This was originally recorded by the blues musician Robert Johnson in the 1930s. According to legend, Johnson went to the crossroads and made a deal with the Devil, giving up his soul in exchange for the ability to play the blues. The story originates from an interview with the blues singer Son House, who explained how Johnson went from being a terrible guitar player to a very good one in a very short period of time. Over the years, the story grew into the tale of Johnson selling his soul to the Devil.
Johnson fueled the legend on his track "Me And The Devil Blues," where he sings about his meeting with Satan himself. In that song, Johnson explains that as part of his deal with the Devil, the Prince Of Darkness would harvest all of Robert's "Childrens" at the age of 27, which is exactly how old he was when he died in 1938. A spooky correlation is the number of music stars who have died at age 27. Some members of the "27 Club" include Jimi Hendrix, Janis Joplin, Jim Morrison, Ron "Pigpen" McKernan, Al Wilson (Canned Heat), Brian Jones (The Rolling Stones) and Kurt Cobain. (Thanks to music historians Dwight Rounds and Ed Parker for their help with this.)
Cream's version is a compilation of parts of two Johnson songs: "Crossroads Blues" and "Traveling Riverside Blues."
Jeff - New York, NY
Inside the gatefold of the 2-disk LP Wheels Of Fire, the song listings for Sides 3 (including "Crossroads") and 4 are misleadingly subheaded, "Live at the Fillmore." Same with Disk 2 of the 2-CD versions.
"Crossroads" was recorded at the Winterland Ballroom, also in San Francisco. Just one of the four live songs on these two LP sides, "Toad," was actually recorded at the Fillmore, but the Fillmore name had a lot more marketing appeal. "Crossroads" was recorded at Winterland on March 10, 1968, a Sunday, during the first of the two Cream shows that night. "Crossroads" immediately followed "Spoonful" in the performance, whereas on the album, "Crossroads" comes right before "Spoonful."
The version on the album was not edited down, although the booklet for the Crossroads boxed set implies that it was. Eric Clapton didn't like to talk about the song and has said it was an inferior performance because the trio got the time disjointed a bit in Eric's third solo chorus - that is, the first chorus (instrumental "verse") of his second solo. So, he never really praised that performance.
When pressed on the length and editing issues, he might say something along the vague lines of he supposed it was originally longer, because the Cream usually played it longer live.
At the end of the song, Jack Bruce announces, "Eric Clapton, please," over Eric's saying, "Thank you" (both said simultaneously). Eric follows up by saying (probably turning toward Jack), "Kerfuffle." This is British English for "foul-up," referring to the time disjoint back in mid-song.
Clapton played this on a Gibson SG, a solid-body guitar that had been psychedelically painted.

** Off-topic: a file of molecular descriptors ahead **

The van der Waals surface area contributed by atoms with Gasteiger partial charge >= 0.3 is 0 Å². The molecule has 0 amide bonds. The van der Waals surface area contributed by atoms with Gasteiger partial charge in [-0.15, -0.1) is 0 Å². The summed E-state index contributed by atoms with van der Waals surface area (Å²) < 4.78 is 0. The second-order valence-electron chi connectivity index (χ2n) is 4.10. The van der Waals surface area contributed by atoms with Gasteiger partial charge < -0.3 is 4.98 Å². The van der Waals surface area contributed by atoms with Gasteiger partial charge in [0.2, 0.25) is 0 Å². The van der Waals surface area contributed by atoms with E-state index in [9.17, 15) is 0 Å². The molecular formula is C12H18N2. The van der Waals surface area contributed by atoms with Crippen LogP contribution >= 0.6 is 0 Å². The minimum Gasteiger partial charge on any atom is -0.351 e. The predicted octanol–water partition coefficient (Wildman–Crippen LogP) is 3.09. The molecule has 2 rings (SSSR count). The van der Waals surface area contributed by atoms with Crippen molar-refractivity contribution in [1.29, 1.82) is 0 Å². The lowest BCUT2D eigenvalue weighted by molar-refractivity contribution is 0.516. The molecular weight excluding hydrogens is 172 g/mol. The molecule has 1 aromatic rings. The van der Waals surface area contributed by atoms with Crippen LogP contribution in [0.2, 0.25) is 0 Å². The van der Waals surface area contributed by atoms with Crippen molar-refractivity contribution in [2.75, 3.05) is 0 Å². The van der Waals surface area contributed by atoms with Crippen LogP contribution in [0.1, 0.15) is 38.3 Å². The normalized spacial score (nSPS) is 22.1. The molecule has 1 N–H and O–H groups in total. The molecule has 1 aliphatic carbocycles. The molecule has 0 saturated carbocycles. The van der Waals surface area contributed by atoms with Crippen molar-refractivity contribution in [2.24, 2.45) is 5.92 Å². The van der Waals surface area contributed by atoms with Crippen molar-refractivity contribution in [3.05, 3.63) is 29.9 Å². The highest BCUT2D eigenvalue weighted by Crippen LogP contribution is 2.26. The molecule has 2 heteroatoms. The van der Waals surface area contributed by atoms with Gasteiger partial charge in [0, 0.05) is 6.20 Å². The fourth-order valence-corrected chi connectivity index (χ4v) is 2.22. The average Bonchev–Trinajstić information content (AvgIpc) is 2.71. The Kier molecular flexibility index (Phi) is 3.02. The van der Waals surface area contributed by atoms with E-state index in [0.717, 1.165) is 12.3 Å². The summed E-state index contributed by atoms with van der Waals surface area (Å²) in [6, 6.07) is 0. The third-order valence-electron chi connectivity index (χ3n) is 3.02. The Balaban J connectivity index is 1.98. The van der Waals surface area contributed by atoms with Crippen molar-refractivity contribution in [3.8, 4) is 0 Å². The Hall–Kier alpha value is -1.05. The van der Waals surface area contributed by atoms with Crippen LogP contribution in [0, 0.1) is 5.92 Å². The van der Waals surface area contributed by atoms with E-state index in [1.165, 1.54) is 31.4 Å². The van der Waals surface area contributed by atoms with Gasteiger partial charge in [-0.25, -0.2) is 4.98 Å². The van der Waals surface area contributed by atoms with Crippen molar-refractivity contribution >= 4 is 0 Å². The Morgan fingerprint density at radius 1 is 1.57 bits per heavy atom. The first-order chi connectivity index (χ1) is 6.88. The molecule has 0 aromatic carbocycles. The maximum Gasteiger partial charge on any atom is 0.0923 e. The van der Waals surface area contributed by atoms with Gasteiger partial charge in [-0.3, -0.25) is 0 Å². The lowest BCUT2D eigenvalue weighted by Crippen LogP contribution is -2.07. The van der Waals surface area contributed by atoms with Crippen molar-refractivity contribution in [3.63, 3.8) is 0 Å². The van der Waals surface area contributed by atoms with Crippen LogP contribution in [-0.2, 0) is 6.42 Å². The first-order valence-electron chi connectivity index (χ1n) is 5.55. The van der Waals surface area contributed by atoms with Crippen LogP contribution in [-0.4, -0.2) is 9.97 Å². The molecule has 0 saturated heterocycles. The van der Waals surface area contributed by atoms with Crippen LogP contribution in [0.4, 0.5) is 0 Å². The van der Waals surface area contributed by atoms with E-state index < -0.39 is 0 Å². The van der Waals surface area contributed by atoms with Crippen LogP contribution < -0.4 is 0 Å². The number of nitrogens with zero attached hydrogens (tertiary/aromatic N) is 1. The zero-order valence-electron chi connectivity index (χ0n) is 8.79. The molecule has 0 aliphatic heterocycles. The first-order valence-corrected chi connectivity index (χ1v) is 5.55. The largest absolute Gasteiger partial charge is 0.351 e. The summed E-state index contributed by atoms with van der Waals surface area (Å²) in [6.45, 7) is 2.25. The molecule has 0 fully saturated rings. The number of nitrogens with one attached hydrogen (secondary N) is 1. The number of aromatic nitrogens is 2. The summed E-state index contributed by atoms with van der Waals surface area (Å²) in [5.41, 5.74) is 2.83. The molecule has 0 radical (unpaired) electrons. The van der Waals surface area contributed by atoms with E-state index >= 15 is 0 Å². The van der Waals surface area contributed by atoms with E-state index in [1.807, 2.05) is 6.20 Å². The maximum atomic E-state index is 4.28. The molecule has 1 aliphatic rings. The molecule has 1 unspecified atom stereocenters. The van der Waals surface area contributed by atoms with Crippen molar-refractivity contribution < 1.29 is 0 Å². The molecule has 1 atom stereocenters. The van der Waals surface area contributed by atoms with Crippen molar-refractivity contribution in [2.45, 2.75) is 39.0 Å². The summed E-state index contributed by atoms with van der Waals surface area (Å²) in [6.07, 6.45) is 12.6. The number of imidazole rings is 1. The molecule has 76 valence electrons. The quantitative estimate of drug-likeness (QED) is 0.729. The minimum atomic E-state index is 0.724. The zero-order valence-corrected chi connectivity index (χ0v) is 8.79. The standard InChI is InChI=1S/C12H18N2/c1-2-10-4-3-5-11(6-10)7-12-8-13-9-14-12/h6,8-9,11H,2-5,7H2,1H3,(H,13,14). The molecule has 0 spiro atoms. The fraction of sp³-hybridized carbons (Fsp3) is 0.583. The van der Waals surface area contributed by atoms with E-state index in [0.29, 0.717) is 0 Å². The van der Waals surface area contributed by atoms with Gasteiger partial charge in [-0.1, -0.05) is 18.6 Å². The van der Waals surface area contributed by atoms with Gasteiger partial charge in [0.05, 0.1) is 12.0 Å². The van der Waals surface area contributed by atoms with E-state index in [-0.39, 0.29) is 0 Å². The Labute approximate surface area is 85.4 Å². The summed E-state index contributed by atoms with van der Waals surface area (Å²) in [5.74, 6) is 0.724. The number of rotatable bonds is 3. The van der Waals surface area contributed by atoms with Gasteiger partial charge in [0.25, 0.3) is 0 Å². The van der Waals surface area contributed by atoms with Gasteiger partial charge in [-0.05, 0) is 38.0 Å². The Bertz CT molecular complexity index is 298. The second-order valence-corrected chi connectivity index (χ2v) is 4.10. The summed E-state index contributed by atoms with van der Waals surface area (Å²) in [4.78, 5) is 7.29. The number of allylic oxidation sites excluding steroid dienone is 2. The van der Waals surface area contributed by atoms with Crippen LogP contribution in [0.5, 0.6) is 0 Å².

Clapton recorded this song two years earlier in a greatly different form - slower, less urban, Steve Winwood singing, plus a harmonica - though he still gave credit to Robert Johnson.
In March 1966 he was still with John Mayall & the Bluesbreakers, but he went to do a one-off studio session with, among others, Jack Bruce (bass) and Stevie Winwood (vocals and keys). This group called themselves The Powerhouse, and "Cross Roads" (note space) was one of three songs they recorded. This was the version, appearing on an album with various artists called What's Shakin', that was heard by a young Duane Allman in mid-1966. With his early band The Allman Joys, Duane (with his brother Gregg on vocals) recorded a ragged version of "Cross Roads" soon after What's Shakin' was released, and about two years before the Cream version was released. The Allman Joys' version might have been pretty ragged, but in spirit it actually anticipated the Cream's smoking version, rather than the Powerhouse's take.
Lynyrd Skynyrd recorded this for their One More From The Road
live album. In most ways it is like the Cream's arrangement, but the guitar solos are pretty much different, though they refer to Eric's solo in a few phrases.
Fusion bassist Jeff Berlin
did a version on the 1986 album Pump It!
. It had additional parts - especially an intro and an outro - but was otherwise similar to the Cream's arrangement. Berlin played Eric's solos somewhat note for note, only on bass.
Eddie Van Halen has also covered the song, and Rush (another trio of musicians) covered this on their album Feedback
. John Mayer covered the song on his 2009 album, Battle Studies
Jeff - Haltom City, TX
Clapton named his 1988 greatest hits compilation Crossroads after this song. In 2004, he released a blues album called Me And Mr. Johnson, the title a reference to Robert Johnson.
Cream played this in 1993 when they reunited for their induction into the Rock and Roll Hall of Fame.
"Crossroads" is the name of Clapton's rehab center in Antigua. Clapton battled depression and drug addiction in the '70s.
In Clapton: The Autobiography
, Eric talks about Robert Johnson's fingerpicking style that had him "simultaneously playing a disjointed bass line on the low strings, rhythm on the middle strings, and lead on the treble strings while singing at the same time." Johnson's sound was very hard to re-create, and it often sounded like more than one guitarist was playing.
Bertrand - Paris, France
This song had a profound effect on Geddy Lee of Rush, who told Rolling Stone: "Seeing Jack Bruce roam wildly up and down the neck of his Gibson EB3 in concert made me not want to play bass, but to play bass in a rock trio."